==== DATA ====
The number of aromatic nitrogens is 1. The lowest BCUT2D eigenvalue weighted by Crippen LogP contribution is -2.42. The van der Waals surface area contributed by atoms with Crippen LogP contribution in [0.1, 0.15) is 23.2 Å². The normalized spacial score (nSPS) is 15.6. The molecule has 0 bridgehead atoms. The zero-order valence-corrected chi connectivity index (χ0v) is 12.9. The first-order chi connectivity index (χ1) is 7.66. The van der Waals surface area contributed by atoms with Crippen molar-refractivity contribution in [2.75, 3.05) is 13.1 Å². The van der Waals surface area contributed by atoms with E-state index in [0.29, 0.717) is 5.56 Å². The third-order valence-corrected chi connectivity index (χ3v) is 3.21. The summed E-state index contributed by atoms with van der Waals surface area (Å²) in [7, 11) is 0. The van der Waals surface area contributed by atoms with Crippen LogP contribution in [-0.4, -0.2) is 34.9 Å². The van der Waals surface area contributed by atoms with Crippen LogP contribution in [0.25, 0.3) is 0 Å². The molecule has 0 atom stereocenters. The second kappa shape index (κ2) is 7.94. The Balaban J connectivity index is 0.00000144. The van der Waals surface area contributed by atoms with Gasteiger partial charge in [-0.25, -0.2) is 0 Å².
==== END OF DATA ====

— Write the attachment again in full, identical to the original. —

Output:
The number of aromatic nitrogens is 1. The lowest BCUT2D eigenvalue weighted by Crippen LogP contribution is -2.42. The van der Waals surface area contributed by atoms with Crippen LogP contribution in [0.1, 0.15) is 23.2 Å². The normalized spacial score (nSPS) is 15.6. The molecule has 0 bridgehead atoms. The zero-order valence-corrected chi connectivity index (χ0v) is 12.9. The first-order chi connectivity index (χ1) is 7.66. The van der Waals surface area contributed by atoms with Crippen molar-refractivity contribution in [2.75, 3.05) is 13.1 Å². The van der Waals surface area contributed by atoms with E-state index in [0.29, 0.717) is 5.56 Å². The third-order valence-corrected chi connectivity index (χ3v) is 3.21. The summed E-state index contributed by atoms with van der Waals surface area (Å²) in [7, 11) is 0. The van der Waals surface area contributed by atoms with Crippen LogP contribution in [-0.4, -0.2) is 34.9 Å². The van der Waals surface area contributed by atoms with Crippen LogP contribution in [0.25, 0.3) is 0 Å². The molecule has 0 atom stereocenters. The second kappa shape index (κ2) is 7.94. The Balaban J connectivity index is 0.00000144. The van der Waals surface area contributed by atoms with Gasteiger partial charge in [-0.25, -0.2) is 0 Å².